Tate Modern ruling on privacy could lead to worrying future for cities | building

tVerdict: People who live in glass houses may throw stones with impunity. After six years of legal battles, the highest court in the land He ruled that residents of the luxury glass-walled apartments opposite the Tate Modern gallery face an unacceptable level of “constant visual intrusion”. They’ve been content with the dream of living in an expensive goldfish bowl next to one of the most visited museums in the world, and now they’ve decided they’ve had enough of looking at them, thank you very much.

The unprecedented ruling represents an extremely devastating step for the future of public life in our cities. It suggests that the mere ability of others to look through your windows is enough to banish those people, to close off that space, and to regulate the surrounding urban environment so that nothing affects your personal bubble. population New Bankside Enjoy panoramic views of the London skyline, full of telescopes adorning their glass-walled terraces, but they seem to only want their mushroom views in one direction. With that judgment, the view of just five wealthy apartment owners beats the enjoyment of that view by millions of other people annually. A few’s insistence on living without curtains takes away the use of one of the capital’s most exciting public spaces.

It is a landmark decision that can fundamentally shape the nature of how streets and public spaces are made. The English planning system already has some of the more vague rules about overlooked spaces for new homes, making streets unnecessarily wide and windswept, and blocks placed unnecessarily apart. With that provision, those urban expanses could get bigger, windows could get smaller, all driven by the paranoia that someone might see inside their home.

It sets an unfair precedent, providing a runaway Nimby charter that could unleash a wave of unsubstantiated spam claims. The inhabitants of Nine Elms, the home of that water basin of the rich, may dwell “sky pool”, They suddenly decided that they didn’t like being fooled by US diplomats after all, and had the US embassy next door closed? Can the powerful bankers in the glass office towers of the Square Mile realize that they are tired of being seen by tourists at St Paul’s Cathedral viewing gallery and have closed the majestic dome? The ruling suggests that any developer who builds a glass tower next to an open public space may have that space retroactively cleared of people, so that they do not interfere with the “usual use and enjoyment” of their homes.

Tate Modern privacy court case Dated file photo of the apartments opposite the Tate Modern building (left), as the apartment-dwelling owners (right) lost the latest round of their legal battle with the gallery in the Court of Appeal.  PA photo.  Release date: Tuesday 12th February 2019. The owners of four flats in the Neo Bankside development on London's South Bank have taken legal action to try to prevent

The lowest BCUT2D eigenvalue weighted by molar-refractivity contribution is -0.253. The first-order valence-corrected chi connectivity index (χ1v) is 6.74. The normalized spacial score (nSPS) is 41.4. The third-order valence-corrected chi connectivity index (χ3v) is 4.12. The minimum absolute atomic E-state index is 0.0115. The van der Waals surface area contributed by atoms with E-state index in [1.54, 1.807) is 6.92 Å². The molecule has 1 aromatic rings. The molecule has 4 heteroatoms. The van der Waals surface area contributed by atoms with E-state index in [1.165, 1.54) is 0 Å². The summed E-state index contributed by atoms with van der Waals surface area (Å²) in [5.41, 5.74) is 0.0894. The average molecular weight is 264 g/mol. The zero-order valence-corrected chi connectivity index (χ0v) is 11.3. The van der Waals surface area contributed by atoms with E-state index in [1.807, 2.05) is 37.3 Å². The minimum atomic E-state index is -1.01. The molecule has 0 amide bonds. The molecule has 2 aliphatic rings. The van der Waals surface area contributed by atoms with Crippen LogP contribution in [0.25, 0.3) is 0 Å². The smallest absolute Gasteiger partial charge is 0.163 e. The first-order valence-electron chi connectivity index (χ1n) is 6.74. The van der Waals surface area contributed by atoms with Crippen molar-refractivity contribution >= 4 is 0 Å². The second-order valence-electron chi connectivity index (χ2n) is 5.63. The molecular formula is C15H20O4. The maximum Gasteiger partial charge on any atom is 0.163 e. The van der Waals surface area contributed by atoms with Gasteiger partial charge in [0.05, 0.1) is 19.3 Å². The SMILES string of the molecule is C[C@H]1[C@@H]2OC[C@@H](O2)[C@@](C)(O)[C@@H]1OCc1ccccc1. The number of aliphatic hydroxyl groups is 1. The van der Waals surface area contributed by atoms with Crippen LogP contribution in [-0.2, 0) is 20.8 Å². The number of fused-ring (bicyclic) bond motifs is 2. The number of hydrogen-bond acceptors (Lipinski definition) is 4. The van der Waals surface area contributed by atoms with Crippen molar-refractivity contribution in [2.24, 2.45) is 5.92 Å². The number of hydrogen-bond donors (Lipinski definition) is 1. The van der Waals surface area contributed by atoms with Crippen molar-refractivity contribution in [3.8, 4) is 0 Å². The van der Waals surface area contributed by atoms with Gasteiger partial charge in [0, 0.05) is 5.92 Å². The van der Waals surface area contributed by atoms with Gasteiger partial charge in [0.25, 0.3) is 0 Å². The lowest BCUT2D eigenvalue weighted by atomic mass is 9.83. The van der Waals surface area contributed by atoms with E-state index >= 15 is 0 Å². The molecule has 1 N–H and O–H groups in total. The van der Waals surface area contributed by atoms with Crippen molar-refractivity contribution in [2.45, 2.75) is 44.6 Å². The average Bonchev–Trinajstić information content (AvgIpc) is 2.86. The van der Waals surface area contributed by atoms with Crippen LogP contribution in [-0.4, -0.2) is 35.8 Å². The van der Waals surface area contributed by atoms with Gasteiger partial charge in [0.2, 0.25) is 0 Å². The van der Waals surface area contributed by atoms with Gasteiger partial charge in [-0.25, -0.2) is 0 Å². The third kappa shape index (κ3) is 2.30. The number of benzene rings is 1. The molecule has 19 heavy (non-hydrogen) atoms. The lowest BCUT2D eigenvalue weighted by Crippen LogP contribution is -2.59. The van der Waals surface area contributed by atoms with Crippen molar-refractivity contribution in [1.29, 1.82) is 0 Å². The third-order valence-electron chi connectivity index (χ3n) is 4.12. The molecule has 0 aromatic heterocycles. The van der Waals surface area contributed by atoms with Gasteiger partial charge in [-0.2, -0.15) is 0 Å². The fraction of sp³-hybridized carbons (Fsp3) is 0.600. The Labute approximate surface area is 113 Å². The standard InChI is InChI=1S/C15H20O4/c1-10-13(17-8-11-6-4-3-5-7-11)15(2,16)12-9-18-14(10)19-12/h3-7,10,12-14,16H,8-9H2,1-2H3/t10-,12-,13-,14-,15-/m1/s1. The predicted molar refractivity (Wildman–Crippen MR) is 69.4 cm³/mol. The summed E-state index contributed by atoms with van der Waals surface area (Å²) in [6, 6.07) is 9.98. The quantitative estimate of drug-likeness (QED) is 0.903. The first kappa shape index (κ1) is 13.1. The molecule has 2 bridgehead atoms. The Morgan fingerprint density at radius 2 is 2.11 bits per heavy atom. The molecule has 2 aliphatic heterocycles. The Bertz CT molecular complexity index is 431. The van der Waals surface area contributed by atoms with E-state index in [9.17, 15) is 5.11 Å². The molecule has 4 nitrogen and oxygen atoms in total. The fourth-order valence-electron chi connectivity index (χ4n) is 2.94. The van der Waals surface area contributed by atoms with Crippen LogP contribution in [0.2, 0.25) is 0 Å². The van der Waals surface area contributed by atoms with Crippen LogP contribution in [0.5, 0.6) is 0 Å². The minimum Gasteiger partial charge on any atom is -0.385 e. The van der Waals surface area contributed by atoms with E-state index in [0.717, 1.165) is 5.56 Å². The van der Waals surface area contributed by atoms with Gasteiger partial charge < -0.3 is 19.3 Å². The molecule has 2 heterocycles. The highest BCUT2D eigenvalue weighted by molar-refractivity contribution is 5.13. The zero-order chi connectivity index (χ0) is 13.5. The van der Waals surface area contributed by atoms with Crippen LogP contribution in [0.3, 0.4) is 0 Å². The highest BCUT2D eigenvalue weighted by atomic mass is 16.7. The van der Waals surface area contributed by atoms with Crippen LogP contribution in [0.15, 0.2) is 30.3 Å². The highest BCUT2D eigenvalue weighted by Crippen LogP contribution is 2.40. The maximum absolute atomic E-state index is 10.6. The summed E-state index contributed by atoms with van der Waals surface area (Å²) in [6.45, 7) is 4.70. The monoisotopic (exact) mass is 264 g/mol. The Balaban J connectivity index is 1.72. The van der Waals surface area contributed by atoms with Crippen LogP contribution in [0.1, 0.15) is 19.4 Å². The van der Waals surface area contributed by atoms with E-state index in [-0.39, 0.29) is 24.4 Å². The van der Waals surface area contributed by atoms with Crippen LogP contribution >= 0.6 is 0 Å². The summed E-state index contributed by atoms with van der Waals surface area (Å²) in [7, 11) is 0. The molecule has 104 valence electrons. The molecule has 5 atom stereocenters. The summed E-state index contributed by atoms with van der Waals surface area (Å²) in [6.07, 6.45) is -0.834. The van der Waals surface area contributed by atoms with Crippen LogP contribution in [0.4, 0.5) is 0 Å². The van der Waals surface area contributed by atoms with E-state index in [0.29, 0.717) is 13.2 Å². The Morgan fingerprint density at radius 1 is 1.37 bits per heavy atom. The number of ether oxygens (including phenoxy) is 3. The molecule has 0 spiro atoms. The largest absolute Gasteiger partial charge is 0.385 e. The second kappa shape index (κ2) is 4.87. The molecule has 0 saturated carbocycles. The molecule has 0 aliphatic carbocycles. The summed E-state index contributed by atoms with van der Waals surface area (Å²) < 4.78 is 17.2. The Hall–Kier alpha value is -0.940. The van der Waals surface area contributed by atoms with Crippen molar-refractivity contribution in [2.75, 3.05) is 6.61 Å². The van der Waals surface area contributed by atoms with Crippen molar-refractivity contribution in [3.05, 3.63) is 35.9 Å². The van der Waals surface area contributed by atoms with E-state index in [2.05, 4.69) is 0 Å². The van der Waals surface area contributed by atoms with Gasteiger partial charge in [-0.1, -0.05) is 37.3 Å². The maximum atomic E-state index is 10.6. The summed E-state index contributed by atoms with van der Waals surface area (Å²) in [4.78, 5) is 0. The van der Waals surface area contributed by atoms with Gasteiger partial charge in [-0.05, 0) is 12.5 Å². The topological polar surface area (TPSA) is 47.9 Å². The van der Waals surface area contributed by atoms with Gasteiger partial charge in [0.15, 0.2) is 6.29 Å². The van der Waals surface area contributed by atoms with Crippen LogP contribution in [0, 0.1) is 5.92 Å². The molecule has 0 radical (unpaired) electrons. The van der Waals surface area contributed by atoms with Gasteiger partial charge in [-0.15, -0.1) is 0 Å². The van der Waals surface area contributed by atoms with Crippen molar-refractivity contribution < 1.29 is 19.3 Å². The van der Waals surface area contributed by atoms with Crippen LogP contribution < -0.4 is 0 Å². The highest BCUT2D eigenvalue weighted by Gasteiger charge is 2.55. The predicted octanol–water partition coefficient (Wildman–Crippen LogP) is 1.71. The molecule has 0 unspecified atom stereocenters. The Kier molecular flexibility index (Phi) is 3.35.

Photo: Victoria Jones/PA

Ironically, this claim was made by people who live in a compound where the towers are too close together for them to We already see each other’s homes anyway. Nor was the Tate’s viewing terrace a secret: the museum’s plans were already known when the apartments went up for sale, and the Neo Bankside developers actively supported the museum’s expansion. Commenting on the original planning application, which was granted permission in 2009, the apartment developer stated that it “strongly supports the latest proposals, which will increase the attractiveness of the site as a visitor destination and will result in a number of other positive benefits for the area”. The main selling point of the apartments was the proximity to the attractiveness they have now defeated in court. “Brush shoulders with some kind of glitzy art,” wink in Neo Bankside’s marketing materials. As long as they don’t have the nerve to look at you.

The ruling is accelerating the long-running phenomenon of new people moving into an area for certain urban attractions – be it bars, clubs or art galleries – and then relentlessly campaigning to shut down those very things. It is what destroys cities. The very things that make an area desirable, and stimulate an influx of real estate speculators, are seen as nuisances that must be eliminated. And it doesn’t matter who was there first: As the law says, if a person intentionally moves into an existing nuisance, it’s still a nuisance.

Annoying trend was identified in 2014 by The landmark case of Coventry v LawrenceWhen a married couple moves into a house next to a racetrack, then they realize that living with the constant sound of blaring motorbikes isn’t what they’re thinking of. Surprisingly, the new neighbors were awarded damages and an injunction against the racetrack, which has been in existence since 1975. A verdict sounded this week, the Supreme Court upheld the appeal decision, rejecting the track owner’s defense that the new residents had “arrived at the inconvenience.” Still, karma can be sweet. The couple may have prevailed in court, but during the drawn-out case, their house burned down.

Perhaps the simplest solution would be to buy some earplugs – just as people who live in glass houses might consider investing in net curtains, before they threaten the future of urban public spaces for all.

Leave a Comment